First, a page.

Walter was one of the Scots-Irish Protestants born and raised in Ireland who emigrated to the US and fought in the Revolutionary War as well as in the French and Indian Wars, the War of 1812, and pioneered this country. He came from Ireland with his parents and brothers. Walter was one of about 16 children; his mother was 4a.Nancy O’Neil (O’Neal) (1712-1807) and his father was 4.Hugh B. Cunningham (b. 1708 in Dublin, County Mayo, Ireland; d. 1789 in Bingamon Creek, Harrison Co, VA or 9 Aug 1782 in Battle of Blue Lick, Madison Co, KY; married Nancy O’Neil in 1728 in Ireland).
With their 8 sons Hugh B. Cunningham and wife Nancy O’Neill (O’Neal) took ship at Dublin, IRE for America, finally landing in Fairfax Co, VA, near Alexandria, in 1748. Adam, Walter, Edward, and Thomas came to Harrison Co, VA. Hugh died at the Battle of Blue Licks, KY during the Revolutionary War. Walter and his brothers settled on the banks of the Potomac, Fairfax, VA; after the Revolutionary War, they came to Harrison Co, VA and patented large tracts of land under the “tomahawk title” on Bingamon Creek.
[Unproven speculation: Many historical sources state that Hugh Cunningham was killed in the Battle of Blue Licks, KY, but they may be in error. Would a 74-year-old man be readily accepted into the Militia? The battle was preceded by a 44-mile night ride through the wilderness. Not a likely feat for an elderly man. Also, there is no record of Alexander’s son Hugh migrating to KY. Recent info suggests that the Hugh Cunningham involved in the Blue Licks battle was a much younger man, b. abt. 1741 and dying in 1820 in Lincoln Co, KY. His will was probated Dec 1820, leaving each of his sons, Thomas, James, and John, a third of his estate. A grandson was also mentioned. His wife’s name may be Elizabeth. The Hugh of Blue Licks was captured, not killed. This Hugh (b. 1740, d. 1819) was probably the son of Jacob and grandson of James Cunningham. He settled in Augusta Co, VA near Solon, north of Staunton.]
This Hugh (not my 4th great grandfather) and his family suffered two Indian raids by the Shawnees, in 1762 and 1764. His parents were killed in the 1st raid and his daughter, although scalped, lived through the ordeal. On the 2nd raid, the Indians discovered the young girl who had been scalped previously. This being quite a trophy, they took her back to camp and paraded her through various villages, wearing her scalp as a hairpiece. In this last raid, Hugh was severely wounded and his wife killed. At the time, Virginia extended to the Mississippi River and Hugh pushed on to Lincoln, Jefferson Co, KY. He remarried and joined the VA Militia. During the Battle of Blue Licks, Hugh was captured and taken to Canada by the British and their Indian allies. Hugh and his 11 fellow captives were released at the conclusion of the Revolutionary War and returned to Lincoln, KY. Hugh rejoined the Militia as a Ranger-Spy the day of his return. He had been officially declared dead months before and his estate turned over to his wife Elizabeth.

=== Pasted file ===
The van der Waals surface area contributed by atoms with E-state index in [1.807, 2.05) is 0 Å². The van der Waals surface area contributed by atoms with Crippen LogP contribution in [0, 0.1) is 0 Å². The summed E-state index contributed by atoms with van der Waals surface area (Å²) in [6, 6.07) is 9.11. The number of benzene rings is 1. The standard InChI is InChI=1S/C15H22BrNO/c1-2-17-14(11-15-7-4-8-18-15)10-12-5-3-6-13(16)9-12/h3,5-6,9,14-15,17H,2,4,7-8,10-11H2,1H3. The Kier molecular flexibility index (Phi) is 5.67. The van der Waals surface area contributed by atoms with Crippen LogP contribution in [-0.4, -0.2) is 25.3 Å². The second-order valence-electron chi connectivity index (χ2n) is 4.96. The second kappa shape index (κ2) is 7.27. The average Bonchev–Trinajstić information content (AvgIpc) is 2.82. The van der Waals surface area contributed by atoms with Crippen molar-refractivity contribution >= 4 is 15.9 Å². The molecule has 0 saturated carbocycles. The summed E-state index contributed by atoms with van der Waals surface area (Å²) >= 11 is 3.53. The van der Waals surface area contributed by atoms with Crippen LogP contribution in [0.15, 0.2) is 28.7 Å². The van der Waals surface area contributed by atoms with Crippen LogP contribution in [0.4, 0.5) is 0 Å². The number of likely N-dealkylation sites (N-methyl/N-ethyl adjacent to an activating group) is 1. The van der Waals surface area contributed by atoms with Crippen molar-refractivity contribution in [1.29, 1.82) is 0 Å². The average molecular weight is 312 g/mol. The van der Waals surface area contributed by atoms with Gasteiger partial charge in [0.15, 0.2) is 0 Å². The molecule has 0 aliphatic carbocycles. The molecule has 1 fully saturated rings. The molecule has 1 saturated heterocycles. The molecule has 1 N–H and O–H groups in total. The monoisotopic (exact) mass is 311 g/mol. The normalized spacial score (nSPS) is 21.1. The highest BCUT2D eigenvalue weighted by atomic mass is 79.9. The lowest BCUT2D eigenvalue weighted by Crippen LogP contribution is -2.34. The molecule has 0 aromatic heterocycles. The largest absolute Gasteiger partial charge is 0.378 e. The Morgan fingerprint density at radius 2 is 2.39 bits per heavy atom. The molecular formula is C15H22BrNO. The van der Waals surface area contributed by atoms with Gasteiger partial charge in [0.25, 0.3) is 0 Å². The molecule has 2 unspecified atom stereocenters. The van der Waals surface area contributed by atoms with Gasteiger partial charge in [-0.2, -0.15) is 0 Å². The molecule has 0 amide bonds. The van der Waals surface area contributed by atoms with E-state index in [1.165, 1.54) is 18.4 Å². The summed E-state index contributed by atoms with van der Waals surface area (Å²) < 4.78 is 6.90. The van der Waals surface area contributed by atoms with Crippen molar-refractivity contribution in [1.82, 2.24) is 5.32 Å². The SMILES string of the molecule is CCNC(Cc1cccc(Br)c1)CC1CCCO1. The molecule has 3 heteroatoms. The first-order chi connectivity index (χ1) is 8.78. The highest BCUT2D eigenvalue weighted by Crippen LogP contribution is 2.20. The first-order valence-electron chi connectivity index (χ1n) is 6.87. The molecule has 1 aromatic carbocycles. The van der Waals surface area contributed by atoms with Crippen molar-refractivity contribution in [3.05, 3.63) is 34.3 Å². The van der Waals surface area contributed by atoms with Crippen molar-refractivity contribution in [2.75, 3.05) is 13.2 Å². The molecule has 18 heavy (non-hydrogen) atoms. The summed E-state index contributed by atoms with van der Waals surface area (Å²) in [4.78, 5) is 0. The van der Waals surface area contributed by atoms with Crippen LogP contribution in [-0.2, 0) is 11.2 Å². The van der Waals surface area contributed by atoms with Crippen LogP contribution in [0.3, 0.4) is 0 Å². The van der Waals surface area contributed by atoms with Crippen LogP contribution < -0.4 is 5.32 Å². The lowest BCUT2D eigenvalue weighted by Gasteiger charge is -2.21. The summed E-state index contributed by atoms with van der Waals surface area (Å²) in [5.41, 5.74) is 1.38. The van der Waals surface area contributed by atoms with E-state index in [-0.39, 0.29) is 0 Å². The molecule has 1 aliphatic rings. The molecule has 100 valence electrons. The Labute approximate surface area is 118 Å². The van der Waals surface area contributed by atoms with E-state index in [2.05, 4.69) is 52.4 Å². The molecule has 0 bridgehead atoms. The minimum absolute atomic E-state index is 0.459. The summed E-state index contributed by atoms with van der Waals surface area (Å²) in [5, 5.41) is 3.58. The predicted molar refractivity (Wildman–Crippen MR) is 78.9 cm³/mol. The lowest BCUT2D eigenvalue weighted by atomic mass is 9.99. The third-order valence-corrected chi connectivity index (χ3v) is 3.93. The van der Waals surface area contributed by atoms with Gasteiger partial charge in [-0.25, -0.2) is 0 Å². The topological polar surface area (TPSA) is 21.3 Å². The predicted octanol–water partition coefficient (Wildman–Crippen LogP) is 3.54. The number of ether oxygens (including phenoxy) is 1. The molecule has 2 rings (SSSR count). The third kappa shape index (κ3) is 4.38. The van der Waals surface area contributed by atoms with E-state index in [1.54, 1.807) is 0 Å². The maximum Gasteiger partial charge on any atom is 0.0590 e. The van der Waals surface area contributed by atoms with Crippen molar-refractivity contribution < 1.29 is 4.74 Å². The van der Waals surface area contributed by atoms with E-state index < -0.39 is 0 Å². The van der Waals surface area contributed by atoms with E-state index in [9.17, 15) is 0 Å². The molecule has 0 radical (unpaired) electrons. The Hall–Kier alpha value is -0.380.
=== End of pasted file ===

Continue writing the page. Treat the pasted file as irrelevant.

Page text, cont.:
4.Hugh B. Cunningham was the son of 5a.Mary Rebeka Burns (1668-1749) and 5.Alexander Cunningham (b. 1653 or 1663 in Dublin, Ireland or Scotland; d. 1749 or 1747 in Ireland; married 1701 in Leinster, Ireland). Alexander was the son of 6a.Rachel Bruce (1611-1651) and 6.David Cunningham (b. 1607 in Scotland; d. 1691 in Ireland; married 1651 in Leinster, Dublin, Ireland). David and his family were evidently sent to Ireland to settle in the Ulster Plantation scheme of King James I of England (James VI of Scotland). His parents were 7a.Nancy Mary Blessington (1570-1640) and 7.Joseph Cunningham (b. 1568 in Scotland; d. 1637 in Scotland or Ireland; married 1605 in Leinster, Dublin, Ireland). Joseph’s parents were 8a.Sarah Wallace (1531-1631) and 8.John Cunningham (b. 1520 in Scotland; d. 1602 in Ireland; married in 1566 in Leinster). John was the son of 9a.Mary Robinson (1503-1528) and 9.Alexander Cunningham (b. 1498 in Kilmaurs, Ayrshire, Scotland; d. 1579 in Ireland or Scotland; married 1528 in Leinster). So, my 9th great grandfather connects our family to Kilmaurs, Ayrshire and the estates of the Earls of Glencairn, the traditional holdings of the Cunningham family. More later.
© Copyright 2015 Linda L Labin, PhD